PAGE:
Penal Code, 1860 — Ss. 302/149 — Murder trial: In this case due to rivalry between two factions in village led to attack using country-made bombs, hunting sickles and iron pipes and there was death of four persons but all respondent-accused were acquitted by High Court. It was held by the Supreme Court that the High Court erred in eschewing testimonies of witnesses in toto. Minor contradictions and omissions in evidence of witnesses were to be ignored. All eyewitnesses including one who turned hostile consistently spoke about attack on one deceased and his supporters. Witness who gave vivid description of incident was corroborated by other witnesses. However, on oral evidence of witnesses and medical evidence, High Court rightly acquitted some respondents giving them benefit of doubt but acquittal of other respondents by High Court, set aside, convicting them under S. 302 IPC and sentencing them to undergo life imprisonment. [State of A.P. v. Pullagummi Kasi Reddy Krishna Reddy, (2018) 7 SCC 623]

Penal Code, 1860 — Ss. 84, 302 and 324 — Murder trial — Applicability of S. 84: Reasonable doubt regarding mental condition of accused at the time of incident was created in the mind of court from materials and evidence available. As prosecution failed to lead any evidence in rebuttal and was not able to establish its case beyond reasonable doubt, conviction of accused under Ss. 302 and 324 IPC, reversed. [Devidas Loka Rathod v. State of Maharashtra, (2018) 7 SCC 718]

Registration Act, 1908 — Ss. 17(1-A) and 49 proviso — Requirement of registration: If document containing contract to transfer right, title or interest in immovable property for consideration is not registered but exhibited, it will bear an endorsement that it is admissible only as evidence of agreement to sell in suit for specific performance under Specific Relief Act and shall not have any effect for purposes of S. 53-A of TP Act. Genuineness, validity and binding nature of document or whether it is hit by any provisions of TP Act or Stamp Act, will have to be adjudicated at appropriate stage after parties adduce oral and documentary evidence. [Ameer Minhaj v. Dierdre Elizabeth (Wright) Issar, (2018) 7 SCC 639]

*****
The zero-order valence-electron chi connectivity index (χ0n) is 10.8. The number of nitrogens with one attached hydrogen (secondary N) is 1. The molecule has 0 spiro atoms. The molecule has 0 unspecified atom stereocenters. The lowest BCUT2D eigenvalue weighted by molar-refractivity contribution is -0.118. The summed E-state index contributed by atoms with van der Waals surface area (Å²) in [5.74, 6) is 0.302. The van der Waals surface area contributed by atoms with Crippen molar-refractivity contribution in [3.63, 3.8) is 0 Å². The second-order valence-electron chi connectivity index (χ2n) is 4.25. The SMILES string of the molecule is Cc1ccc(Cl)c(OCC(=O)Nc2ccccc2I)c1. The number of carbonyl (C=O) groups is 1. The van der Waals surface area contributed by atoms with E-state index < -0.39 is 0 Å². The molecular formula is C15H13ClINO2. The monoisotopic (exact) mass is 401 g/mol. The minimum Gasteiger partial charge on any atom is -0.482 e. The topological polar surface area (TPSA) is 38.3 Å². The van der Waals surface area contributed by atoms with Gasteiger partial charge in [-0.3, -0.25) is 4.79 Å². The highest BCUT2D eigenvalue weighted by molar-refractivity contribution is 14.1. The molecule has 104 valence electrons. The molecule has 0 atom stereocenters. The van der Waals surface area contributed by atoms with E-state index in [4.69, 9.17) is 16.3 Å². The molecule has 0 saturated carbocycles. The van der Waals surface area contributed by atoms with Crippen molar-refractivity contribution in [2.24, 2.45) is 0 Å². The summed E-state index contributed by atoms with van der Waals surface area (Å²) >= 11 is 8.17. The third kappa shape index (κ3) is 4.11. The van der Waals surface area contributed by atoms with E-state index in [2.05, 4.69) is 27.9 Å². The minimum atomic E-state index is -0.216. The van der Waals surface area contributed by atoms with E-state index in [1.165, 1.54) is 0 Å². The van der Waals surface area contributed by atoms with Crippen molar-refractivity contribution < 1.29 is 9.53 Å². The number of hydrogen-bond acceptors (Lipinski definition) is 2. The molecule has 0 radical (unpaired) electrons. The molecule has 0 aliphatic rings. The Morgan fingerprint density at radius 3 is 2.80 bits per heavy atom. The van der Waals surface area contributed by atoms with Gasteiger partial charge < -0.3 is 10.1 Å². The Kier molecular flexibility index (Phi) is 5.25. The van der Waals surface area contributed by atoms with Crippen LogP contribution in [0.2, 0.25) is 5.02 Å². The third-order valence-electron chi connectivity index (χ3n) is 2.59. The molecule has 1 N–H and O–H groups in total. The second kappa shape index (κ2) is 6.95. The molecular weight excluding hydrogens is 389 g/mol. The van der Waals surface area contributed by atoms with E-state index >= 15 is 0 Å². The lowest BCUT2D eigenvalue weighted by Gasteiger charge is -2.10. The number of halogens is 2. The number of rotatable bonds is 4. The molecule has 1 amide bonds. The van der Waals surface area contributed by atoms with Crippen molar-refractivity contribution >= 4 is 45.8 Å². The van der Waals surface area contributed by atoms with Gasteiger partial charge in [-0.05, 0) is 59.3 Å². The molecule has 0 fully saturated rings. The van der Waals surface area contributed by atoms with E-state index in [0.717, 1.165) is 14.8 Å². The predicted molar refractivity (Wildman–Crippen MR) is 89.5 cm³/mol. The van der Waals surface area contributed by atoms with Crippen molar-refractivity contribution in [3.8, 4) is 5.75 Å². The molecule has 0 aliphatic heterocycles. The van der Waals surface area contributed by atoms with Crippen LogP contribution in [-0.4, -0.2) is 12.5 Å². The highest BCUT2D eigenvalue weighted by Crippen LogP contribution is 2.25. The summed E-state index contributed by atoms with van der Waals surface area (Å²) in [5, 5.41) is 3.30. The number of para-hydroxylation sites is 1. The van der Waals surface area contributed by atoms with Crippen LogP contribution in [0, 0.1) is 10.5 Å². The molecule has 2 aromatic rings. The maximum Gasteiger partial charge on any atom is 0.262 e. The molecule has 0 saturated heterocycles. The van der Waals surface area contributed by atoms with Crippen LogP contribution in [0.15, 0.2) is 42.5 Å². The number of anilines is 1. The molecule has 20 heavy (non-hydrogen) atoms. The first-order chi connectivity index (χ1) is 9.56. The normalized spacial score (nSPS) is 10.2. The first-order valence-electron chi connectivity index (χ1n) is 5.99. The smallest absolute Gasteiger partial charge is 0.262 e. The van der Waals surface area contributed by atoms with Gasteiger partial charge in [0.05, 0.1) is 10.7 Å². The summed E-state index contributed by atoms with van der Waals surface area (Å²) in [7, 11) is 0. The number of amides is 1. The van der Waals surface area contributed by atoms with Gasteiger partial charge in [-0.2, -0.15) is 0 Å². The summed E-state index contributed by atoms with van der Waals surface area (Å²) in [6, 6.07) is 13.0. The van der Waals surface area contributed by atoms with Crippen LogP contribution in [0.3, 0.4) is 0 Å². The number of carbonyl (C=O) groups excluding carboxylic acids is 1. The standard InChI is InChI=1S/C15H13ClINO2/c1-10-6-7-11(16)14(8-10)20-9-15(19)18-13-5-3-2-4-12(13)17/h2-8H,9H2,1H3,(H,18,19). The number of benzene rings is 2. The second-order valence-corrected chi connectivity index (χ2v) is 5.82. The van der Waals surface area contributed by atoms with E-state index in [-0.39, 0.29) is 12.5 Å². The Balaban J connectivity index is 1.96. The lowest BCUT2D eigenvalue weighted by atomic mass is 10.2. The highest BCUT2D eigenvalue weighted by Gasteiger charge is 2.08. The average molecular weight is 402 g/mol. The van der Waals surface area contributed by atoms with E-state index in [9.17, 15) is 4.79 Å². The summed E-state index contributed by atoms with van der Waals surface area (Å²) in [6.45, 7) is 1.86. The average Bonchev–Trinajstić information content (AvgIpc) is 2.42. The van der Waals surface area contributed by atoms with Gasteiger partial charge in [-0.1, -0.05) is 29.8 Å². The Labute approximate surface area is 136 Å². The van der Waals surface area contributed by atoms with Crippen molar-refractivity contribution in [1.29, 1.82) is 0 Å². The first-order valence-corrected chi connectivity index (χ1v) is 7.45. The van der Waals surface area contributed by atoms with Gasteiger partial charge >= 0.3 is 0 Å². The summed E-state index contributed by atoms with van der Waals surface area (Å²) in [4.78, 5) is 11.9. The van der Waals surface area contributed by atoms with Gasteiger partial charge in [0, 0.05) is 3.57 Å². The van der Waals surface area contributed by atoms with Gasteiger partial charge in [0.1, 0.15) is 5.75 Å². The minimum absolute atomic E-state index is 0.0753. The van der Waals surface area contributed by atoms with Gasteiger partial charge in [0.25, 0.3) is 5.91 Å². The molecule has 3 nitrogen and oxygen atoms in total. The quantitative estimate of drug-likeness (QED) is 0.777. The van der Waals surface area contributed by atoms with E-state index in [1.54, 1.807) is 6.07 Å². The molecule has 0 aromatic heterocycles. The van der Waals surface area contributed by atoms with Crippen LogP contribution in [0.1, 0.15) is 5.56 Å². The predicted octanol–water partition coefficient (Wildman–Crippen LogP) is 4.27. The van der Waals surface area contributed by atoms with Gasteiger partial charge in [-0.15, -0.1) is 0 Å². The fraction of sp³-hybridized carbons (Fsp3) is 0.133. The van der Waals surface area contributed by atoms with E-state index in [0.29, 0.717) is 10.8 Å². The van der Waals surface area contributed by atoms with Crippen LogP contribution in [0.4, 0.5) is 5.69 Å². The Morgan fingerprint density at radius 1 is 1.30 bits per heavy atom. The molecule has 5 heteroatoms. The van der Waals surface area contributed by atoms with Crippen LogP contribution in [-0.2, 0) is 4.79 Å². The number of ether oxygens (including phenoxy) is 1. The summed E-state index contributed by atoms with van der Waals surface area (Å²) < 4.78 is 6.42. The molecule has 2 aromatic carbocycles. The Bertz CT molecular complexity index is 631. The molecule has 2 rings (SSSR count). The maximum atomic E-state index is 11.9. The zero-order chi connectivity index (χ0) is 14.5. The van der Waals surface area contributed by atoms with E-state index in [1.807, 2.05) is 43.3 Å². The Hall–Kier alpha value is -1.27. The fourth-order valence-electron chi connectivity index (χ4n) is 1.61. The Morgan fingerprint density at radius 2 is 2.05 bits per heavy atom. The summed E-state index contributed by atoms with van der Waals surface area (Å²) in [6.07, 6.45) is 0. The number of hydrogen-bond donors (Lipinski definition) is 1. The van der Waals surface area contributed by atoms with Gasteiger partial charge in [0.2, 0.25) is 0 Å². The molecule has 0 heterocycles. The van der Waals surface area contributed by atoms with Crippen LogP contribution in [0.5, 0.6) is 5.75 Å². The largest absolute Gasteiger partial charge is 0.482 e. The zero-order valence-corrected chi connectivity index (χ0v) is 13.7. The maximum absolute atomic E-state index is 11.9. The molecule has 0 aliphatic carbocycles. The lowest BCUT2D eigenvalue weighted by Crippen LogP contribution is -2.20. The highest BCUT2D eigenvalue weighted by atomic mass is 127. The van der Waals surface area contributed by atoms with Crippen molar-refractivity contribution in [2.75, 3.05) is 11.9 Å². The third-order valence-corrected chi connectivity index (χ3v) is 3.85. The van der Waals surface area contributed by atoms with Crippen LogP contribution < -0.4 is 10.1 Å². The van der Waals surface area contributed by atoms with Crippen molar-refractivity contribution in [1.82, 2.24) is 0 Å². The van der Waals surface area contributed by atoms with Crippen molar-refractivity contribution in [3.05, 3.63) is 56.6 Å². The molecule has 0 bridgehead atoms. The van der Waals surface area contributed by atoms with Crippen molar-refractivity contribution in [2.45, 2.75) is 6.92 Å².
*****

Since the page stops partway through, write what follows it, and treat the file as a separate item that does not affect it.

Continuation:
Service Law — Allowances — Special (duty) allowance — Entitlement to — Special duty allowance to CRPF personnel posted in North-Eastern region — Date of reckoning: Respondents are entitled to special (duty) allowance for period during which they were posted in North-Eastern region not w.e.f. 3-8-2005 when office memorandum was issued by Government to that effect. [CRPF v. Janardan Singh, (2018) 7 SCC 656]

Service Law — Departmental Enquiry — Natural justice — Noncompliance — Inference — When warranted: There is no requirement of appointment of Presenting Officer in each and every case, whether statutory rules enable authorities to make appointment or are silent. When statutory rules are silent with regard to applicability of any facet of principles of natural justice, applicability of principles of natural justice which are not specifically excluded in statutory scheme are not prohibited and can be made applicable in given case to advance cause of justice. Furthermore, Enquiry Officer has to be independent and not representative of disciplinary authority. If he starts acting in any other capacity and proceeds to act in manner as if he is interested in eliciting evidence to punish employee, principle of bias comes into play. [Union of India v. Ram Lakhan Sharma,, (2018) 7 SCC 670]